vovat: (Polychrome)
[personal profile] vovat
I recently noted how I don't know of any stories telling the adventures of the other three parties in The Lost Princess of Oz, so I decided to take a shot at it. Let me know what you think.


MEETING THE MARSHMALLOW TWINS: THE SCARECROW AND TIN WOODMAN’S JOURNEY

On the morning after the disappearance of Ozma was discovered, Glinda flew back to her castle, stopping on the way to instruct the Scarecrow and the Tin Woodman, who were at that time staying at the college of Professor H.M. Wogglebug, T.E., and taking a course of his Patent Educational Pills. On hearing of Ozma’s loss they started at once for the Quadling Country to search for her. The college was located in the Munchkin Country not far from the Quadling border, so a short walk took them from a land where most of the flowers and houses were blue to one where they were red. As they walked, the Scarecrow recited, “Amo, amas, amat, amamus, ama—I can’t recall the rest. I thought that Latin pill would enable me to learn the language. How is your mechanical engineering pill working, Nick?”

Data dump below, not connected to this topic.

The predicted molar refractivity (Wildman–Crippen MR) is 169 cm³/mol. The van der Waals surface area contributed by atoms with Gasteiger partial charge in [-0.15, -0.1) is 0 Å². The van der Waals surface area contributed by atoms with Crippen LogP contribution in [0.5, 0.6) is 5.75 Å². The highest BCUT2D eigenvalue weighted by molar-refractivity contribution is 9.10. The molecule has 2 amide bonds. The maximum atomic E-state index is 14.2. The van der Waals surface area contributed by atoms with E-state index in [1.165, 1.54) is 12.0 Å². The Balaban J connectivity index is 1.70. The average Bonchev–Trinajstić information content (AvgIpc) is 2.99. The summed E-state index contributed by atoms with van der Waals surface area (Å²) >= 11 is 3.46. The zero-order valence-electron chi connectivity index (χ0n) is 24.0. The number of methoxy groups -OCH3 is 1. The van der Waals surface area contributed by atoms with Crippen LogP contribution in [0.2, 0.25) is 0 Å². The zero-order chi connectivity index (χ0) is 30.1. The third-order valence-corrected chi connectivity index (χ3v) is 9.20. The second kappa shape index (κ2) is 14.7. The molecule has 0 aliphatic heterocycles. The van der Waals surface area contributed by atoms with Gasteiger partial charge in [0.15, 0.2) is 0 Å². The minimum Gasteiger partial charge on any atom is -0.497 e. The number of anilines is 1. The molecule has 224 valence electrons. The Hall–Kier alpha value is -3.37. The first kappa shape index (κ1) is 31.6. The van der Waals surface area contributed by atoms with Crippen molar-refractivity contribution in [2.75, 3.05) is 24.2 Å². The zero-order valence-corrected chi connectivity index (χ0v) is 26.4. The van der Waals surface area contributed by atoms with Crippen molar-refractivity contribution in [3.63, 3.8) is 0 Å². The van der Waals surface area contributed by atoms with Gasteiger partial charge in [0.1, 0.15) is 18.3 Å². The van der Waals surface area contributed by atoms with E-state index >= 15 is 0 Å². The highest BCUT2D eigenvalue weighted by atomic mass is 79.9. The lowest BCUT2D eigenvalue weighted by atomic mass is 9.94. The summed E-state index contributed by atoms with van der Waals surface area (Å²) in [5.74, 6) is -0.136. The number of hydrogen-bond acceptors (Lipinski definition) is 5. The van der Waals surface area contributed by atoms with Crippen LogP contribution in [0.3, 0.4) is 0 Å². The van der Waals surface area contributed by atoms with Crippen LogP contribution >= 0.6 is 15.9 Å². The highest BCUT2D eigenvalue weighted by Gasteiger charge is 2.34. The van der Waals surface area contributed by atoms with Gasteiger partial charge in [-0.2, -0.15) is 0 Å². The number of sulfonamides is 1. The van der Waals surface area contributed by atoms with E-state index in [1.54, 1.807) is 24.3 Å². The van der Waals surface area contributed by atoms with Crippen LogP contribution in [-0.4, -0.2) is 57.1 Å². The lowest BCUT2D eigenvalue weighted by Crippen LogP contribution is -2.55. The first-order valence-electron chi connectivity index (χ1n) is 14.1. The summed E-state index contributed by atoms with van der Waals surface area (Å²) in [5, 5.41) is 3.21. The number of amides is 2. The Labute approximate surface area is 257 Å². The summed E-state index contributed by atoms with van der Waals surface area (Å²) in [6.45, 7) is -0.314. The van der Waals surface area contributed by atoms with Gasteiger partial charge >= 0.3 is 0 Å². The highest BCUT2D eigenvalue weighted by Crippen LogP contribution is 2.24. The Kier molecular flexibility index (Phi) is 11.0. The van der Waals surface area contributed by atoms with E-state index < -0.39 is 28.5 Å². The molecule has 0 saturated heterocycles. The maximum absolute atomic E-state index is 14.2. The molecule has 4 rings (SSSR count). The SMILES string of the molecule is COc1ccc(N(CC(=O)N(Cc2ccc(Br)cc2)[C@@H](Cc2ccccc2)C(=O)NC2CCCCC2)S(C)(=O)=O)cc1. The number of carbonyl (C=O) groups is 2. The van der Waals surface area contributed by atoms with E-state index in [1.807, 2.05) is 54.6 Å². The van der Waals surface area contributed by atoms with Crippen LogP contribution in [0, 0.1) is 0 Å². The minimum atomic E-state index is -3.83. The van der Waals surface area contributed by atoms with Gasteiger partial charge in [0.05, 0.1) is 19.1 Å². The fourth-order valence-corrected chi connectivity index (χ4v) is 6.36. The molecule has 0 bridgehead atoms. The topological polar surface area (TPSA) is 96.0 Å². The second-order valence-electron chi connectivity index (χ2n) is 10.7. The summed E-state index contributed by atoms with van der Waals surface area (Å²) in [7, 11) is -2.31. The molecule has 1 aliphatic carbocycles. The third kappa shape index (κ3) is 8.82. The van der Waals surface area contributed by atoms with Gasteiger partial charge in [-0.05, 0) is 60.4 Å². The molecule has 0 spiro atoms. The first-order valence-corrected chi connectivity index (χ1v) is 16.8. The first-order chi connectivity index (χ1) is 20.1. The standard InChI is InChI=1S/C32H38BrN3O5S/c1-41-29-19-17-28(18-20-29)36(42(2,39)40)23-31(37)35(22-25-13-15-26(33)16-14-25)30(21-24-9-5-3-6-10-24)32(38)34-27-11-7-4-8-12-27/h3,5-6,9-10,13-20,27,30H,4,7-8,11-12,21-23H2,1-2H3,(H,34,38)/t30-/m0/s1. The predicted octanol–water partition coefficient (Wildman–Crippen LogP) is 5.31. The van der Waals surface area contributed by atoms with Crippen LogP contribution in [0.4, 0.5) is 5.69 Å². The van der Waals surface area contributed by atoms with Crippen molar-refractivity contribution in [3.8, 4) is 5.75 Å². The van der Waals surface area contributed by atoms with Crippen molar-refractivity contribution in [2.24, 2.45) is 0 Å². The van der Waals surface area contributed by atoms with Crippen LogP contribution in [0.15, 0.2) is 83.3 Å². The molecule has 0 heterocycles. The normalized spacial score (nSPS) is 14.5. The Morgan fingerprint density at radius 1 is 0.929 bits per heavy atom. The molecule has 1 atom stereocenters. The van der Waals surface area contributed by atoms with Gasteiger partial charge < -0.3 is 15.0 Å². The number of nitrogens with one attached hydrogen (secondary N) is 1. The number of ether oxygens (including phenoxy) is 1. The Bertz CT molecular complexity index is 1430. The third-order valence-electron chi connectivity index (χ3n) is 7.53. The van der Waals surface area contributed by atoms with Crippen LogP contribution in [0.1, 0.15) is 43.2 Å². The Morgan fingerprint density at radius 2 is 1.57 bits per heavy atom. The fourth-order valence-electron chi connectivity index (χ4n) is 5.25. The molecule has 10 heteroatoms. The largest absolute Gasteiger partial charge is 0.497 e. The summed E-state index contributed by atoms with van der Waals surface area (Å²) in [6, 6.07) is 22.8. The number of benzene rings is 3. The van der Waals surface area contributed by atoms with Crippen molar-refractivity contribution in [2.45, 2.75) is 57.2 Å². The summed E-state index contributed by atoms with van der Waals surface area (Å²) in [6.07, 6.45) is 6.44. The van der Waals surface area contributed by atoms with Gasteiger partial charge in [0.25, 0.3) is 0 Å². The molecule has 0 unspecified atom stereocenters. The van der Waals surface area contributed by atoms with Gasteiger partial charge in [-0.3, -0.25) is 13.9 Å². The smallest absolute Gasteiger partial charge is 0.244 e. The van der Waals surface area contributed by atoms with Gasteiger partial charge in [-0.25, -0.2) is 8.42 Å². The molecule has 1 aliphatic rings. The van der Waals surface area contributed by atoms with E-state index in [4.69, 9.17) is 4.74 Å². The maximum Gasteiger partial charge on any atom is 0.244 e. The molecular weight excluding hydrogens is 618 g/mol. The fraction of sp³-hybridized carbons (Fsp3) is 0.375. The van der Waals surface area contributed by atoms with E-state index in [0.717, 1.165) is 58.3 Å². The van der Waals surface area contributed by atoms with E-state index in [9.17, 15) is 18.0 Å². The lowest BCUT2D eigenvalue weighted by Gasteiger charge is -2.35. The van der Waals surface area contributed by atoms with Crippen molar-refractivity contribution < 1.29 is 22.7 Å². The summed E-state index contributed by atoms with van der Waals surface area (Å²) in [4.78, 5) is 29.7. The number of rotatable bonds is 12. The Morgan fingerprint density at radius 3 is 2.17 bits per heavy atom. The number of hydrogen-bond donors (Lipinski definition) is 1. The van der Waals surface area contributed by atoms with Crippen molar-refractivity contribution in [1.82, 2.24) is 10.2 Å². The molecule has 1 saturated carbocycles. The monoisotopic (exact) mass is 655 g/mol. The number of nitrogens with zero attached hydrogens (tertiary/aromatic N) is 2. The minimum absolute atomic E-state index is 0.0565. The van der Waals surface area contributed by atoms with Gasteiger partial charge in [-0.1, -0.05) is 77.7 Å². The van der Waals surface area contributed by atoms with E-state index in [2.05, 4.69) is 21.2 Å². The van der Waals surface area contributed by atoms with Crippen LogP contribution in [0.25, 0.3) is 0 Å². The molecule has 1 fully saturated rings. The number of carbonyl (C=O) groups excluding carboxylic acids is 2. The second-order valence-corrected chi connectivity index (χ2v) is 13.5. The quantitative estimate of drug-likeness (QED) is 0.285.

“It doesn’t seem to be. At least, I can’t think of anything about engineering I didn’t already know, but perhaps I would have to be faced with an actual problem.”
“That may be. And it was, after all, only the Professor’s hypothesis that grinding the pills into powder and inserting them into our heads would work the same as swallowing does for meat people.”
As the two progressed into Quadling territory, they stopped at every house and castle they could find to ask the inhabitants if they had seen Ozma. They even queried the paper people of Miss Cuttenclip’s village, which was surrounded with a high wall to keep them from blowing away. They had soon come to the main road to the south that they had traveled some years previously when trying to get to Glinda’s palace to help Dorothy get home. After questioning a goat that was asleep in the middle of the path, the Tin Woodman asked, “How many people live in the Quadling Country anyway?”
“I remember the Professor telling me that about 500,000 people live in Oz, so if they’re more or less evenly distributed, then I suppose around…125,000. And I don’t know if that counts the animals or magically constructed people like the ones in the China Country.”